Date: 1 Apr 2009
Julian Webster died after being restrained by bouncers outside the Pitcher and Piano club in Manchester.
Two men were arrested on suspicion of murder and manslaughter but not charged.
The club had closed but Julian Webster wanted to go back inside to get his phone but was not allowed. He was restrained by up to three bouncers up against a glass window for 8 minutes by the neck and when he was released he collapsed and when he arrived at hospital he was confirmed dead.
When the police arrived at the scene Julian Webster was still being held and when the police ordered them to release him he collapsed with no signs of life.
It was said that although Julian Webster had at first approached the bouncers in a manner deemed to be threatening and that the bouncer's response in self-defence had been lawful, their use of the neck lock was excessive, disproportionate and unlawful. The inquest heard that he had lunged at the bar manager and was then restrained by the bouncers.
The inquest heard that whilst he was being held Julian Webster had gone quiet and that the bouncers had simply thought that their restraint was being effective.
His initial post-mortem examination was inconclusive and a second post-mortem was also inconclusive.
At his inquest in 2012 the Crown Prosecution Service said that there was insufficient evidence and that it was not in the public interest to prosecute anyone.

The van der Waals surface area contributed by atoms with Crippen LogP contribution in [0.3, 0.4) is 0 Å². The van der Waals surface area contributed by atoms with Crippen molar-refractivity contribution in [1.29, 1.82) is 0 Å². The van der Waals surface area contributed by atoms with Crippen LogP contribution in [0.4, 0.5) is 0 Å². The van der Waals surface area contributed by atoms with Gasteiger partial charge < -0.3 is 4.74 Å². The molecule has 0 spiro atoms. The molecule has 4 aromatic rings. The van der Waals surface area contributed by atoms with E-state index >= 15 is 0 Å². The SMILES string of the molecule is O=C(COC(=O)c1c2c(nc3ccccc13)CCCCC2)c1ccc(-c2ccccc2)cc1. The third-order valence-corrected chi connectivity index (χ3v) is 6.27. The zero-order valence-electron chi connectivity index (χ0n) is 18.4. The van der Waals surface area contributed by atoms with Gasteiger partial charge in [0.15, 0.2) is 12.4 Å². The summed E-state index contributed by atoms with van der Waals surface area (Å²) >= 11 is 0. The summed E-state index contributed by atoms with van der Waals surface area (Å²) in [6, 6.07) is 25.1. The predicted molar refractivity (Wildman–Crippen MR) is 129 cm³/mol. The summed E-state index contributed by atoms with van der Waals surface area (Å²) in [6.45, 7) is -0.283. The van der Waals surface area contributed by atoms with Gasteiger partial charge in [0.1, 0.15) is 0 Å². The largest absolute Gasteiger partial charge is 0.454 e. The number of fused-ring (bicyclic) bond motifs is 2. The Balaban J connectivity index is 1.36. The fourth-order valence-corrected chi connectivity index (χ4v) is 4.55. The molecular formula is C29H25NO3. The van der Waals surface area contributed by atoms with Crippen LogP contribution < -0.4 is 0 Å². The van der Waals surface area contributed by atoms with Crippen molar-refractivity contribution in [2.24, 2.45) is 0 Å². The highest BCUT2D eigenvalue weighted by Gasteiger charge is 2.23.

The inquest heard that Julian Webster had an undiagnosed heart condition that contributed to his death and that he had suffered a cardiac arrest. It also heard that his heart condition was undetected and could have caused his death at any time. Two Home Office forensic pathologists said that a surge in adrenaline caused by the events of that night could have put stress on his compromised heart and made it fail and that the adrenaline was typically created in fight, fright or flight situations such as he was in. One Home Office pathologists said that he thought that Julian Webster's heart disease had contributed more than minimally to his death and that if he had not have had his heart condition that he would not have died.
A doctor said 'I would give a cause of death as ischemic heart disease and the effects of restraint.'. He had initially said that there were three possible causes of death and that he could decide on which one was the actual cause of death. He said that the options were heart disease, neck pressure obstructing the airway, and positional asphyxia.
The inquest also heard that Julian Webster was 5ft 10in tall and weighed 11 and a half stone whilst one of the bouncers was 6ft 5in tall and weighed 21 stone.
An expert in restraint said that the neck hold, a chin lock, that Julian Webster had been put in was highly dangerous and the inquest heard that the restraint played a significant role in his death. It was heard that when a bouncer put his forearm under Julian Webster's chin and pulled up his breathing would have been impaired and more than minimally have contributed to his death.
The inquest heard that the combination of adrenaline on Julian Webster's heart and his positional asphyxia, which deprived him of oxygen could have acted together and exacerbated each other.
In 2014 a judge ordered the Crown Prosecution Service to review the decision not to charge anyone with manslaughter over Julian Webster's death, but there is nothing more known.